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I was reading the following code (dot1x bridge bypass): https://github.com/mubix/8021xbridge/blob/master/scripts/trans_bridge.prepop

A quick description, we have 2 interfaces, the first is connected to a switch ($SWINT) and the other to our target host. The goal is to interact with the rest of the network, while making it look like the traffic is generated by the target host.

From the referenced code, what I am trying to figure out is why both of the below commands are needed:

# use ebtables to source NAT the $COMPMAC for traffic leaving the device from the bridge mac address
(A)ebtables -t nat -A POSTROUTING -s $SWMAC -o $SWINT -j snat --to-src $COMPMAC
(B)ebtables -t nat -A POSTROUTING -s $SWMAC -o $BRINT -j snat --to-src $COMPMAC

I don't get why it's needed to SNAT the POSTROUTING traffic of $BRINT. Since our goal is to avoid transmitting any frames towards switch side interface with source MAC different than the target host, shouldn't the first ebtables rule be suffice?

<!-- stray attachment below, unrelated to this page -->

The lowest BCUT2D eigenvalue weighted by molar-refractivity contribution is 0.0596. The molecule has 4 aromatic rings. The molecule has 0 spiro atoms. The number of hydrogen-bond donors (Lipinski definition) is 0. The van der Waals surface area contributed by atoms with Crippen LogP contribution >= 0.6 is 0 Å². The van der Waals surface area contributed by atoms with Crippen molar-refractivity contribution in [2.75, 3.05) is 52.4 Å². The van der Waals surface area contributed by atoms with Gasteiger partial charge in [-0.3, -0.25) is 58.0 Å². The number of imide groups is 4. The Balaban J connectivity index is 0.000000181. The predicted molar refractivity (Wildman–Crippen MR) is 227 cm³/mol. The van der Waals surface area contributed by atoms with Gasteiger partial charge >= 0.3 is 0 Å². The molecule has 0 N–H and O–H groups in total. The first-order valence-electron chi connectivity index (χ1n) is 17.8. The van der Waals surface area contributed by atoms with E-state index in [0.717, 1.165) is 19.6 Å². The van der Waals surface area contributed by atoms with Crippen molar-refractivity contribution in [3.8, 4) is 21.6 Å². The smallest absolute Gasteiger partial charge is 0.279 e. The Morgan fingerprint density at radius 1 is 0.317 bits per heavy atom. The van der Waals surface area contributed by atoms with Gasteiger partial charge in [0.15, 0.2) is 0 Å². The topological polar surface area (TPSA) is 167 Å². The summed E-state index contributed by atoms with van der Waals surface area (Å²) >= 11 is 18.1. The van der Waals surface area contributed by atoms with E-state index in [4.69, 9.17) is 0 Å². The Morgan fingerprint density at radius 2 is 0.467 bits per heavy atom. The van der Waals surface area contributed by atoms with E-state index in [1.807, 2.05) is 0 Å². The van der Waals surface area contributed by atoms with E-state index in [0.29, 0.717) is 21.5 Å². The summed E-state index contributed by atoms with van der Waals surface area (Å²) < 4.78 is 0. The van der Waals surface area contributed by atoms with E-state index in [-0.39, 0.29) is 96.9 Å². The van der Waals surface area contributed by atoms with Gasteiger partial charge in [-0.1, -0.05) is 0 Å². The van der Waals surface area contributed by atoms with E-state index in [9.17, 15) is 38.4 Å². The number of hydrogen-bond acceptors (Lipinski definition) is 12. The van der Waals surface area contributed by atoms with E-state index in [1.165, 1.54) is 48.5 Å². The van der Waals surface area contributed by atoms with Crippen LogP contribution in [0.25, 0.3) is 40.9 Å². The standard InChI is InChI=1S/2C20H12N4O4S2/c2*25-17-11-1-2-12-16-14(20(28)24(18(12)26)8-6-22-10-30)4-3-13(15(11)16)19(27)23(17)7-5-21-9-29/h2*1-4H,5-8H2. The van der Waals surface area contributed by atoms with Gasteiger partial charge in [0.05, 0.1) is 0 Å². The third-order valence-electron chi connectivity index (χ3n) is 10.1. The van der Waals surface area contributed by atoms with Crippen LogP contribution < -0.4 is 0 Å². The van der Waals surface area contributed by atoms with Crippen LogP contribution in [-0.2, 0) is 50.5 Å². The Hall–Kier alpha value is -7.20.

Or in other words, isn't $SWINT (switch side interface) the only way any frames are getting to the switch? Based on the diagram below, the rule (B) looks redundant since we only care for frames going towards eth0 (SWINT), and we already apply SNAT to eth0.

Some good resources I found on bridges (but still haven't answered my question) are:

Understanding Linux Network Internals

Anatomy of Linux Bridge

ebtables with Linux Bridge

https://doc.lagout.org/operating%20system%20/linux/Understanding%20Linux%20Network%20Internals.pdf Page:359 https://doc.lagout.org/operating%20system%20/linux/Understanding%20Linux%20Network%20Internals.pdf Page 359

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